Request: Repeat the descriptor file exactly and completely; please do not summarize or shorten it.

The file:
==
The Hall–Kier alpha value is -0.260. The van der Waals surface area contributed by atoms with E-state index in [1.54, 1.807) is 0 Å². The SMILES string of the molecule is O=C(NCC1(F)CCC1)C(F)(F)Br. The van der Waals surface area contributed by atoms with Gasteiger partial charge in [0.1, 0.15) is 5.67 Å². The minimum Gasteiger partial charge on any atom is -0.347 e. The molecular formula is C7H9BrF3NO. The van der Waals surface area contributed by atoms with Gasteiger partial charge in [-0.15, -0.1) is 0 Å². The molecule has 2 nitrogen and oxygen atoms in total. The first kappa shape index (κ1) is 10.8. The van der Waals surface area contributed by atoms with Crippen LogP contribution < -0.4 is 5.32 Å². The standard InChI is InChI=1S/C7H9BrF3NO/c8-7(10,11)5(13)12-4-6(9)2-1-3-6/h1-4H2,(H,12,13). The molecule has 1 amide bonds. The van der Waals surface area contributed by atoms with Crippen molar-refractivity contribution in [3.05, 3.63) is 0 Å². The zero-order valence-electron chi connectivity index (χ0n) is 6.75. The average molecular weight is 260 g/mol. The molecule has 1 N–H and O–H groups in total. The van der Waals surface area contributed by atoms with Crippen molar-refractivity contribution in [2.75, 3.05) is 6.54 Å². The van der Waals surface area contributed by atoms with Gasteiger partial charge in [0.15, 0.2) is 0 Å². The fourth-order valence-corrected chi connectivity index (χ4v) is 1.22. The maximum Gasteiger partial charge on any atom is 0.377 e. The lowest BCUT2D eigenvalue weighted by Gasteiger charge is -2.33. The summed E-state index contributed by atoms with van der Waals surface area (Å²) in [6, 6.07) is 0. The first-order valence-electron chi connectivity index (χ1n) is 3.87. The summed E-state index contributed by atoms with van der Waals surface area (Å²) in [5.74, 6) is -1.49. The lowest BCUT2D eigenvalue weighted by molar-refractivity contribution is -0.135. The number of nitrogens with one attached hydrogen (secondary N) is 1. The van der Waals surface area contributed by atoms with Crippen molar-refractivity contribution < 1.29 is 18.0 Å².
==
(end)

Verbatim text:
The Hall–Kier alpha value is -0.260. The van der Waals surface area contributed by atoms with E-state index in [1.54, 1.807) is 0 Å². The SMILES string of the molecule is O=C(NCC1(F)CCC1)C(F)(F)Br. The van der Waals surface area contributed by atoms with Gasteiger partial charge in [0.1, 0.15) is 5.67 Å². The minimum Gasteiger partial charge on any atom is -0.347 e. The molecular formula is C7H9BrF3NO. The van der Waals surface area contributed by atoms with Gasteiger partial charge in [-0.15, -0.1) is 0 Å². The molecule has 2 nitrogen and oxygen atoms in total. The first kappa shape index (κ1) is 10.8. The van der Waals surface area contributed by atoms with Crippen LogP contribution < -0.4 is 5.32 Å². The standard InChI is InChI=1S/C7H9BrF3NO/c8-7(10,11)5(13)12-4-6(9)2-1-3-6/h1-4H2,(H,12,13). The molecule has 1 amide bonds. The van der Waals surface area contributed by atoms with Crippen molar-refractivity contribution in [3.05, 3.63) is 0 Å². The zero-order valence-electron chi connectivity index (χ0n) is 6.75. The average molecular weight is 260 g/mol. The molecule has 1 N–H and O–H groups in total. The van der Waals surface area contributed by atoms with Crippen molar-refractivity contribution in [2.75, 3.05) is 6.54 Å². The van der Waals surface area contributed by atoms with Gasteiger partial charge in [0.15, 0.2) is 0 Å². The fourth-order valence-corrected chi connectivity index (χ4v) is 1.22. The maximum Gasteiger partial charge on any atom is 0.377 e. The lowest BCUT2D eigenvalue weighted by Gasteiger charge is -2.33. The summed E-state index contributed by atoms with van der Waals surface area (Å²) in [6, 6.07) is 0. The first-order valence-electron chi connectivity index (χ1n) is 3.87. The summed E-state index contributed by atoms with van der Waals surface area (Å²) in [5.74, 6) is -1.49. The lowest BCUT2D eigenvalue weighted by molar-refractivity contribution is -0.135. The number of nitrogens with one attached hydrogen (secondary N) is 1. The van der Waals surface area contributed by atoms with Crippen molar-refractivity contribution < 1.29 is 18.0 Å².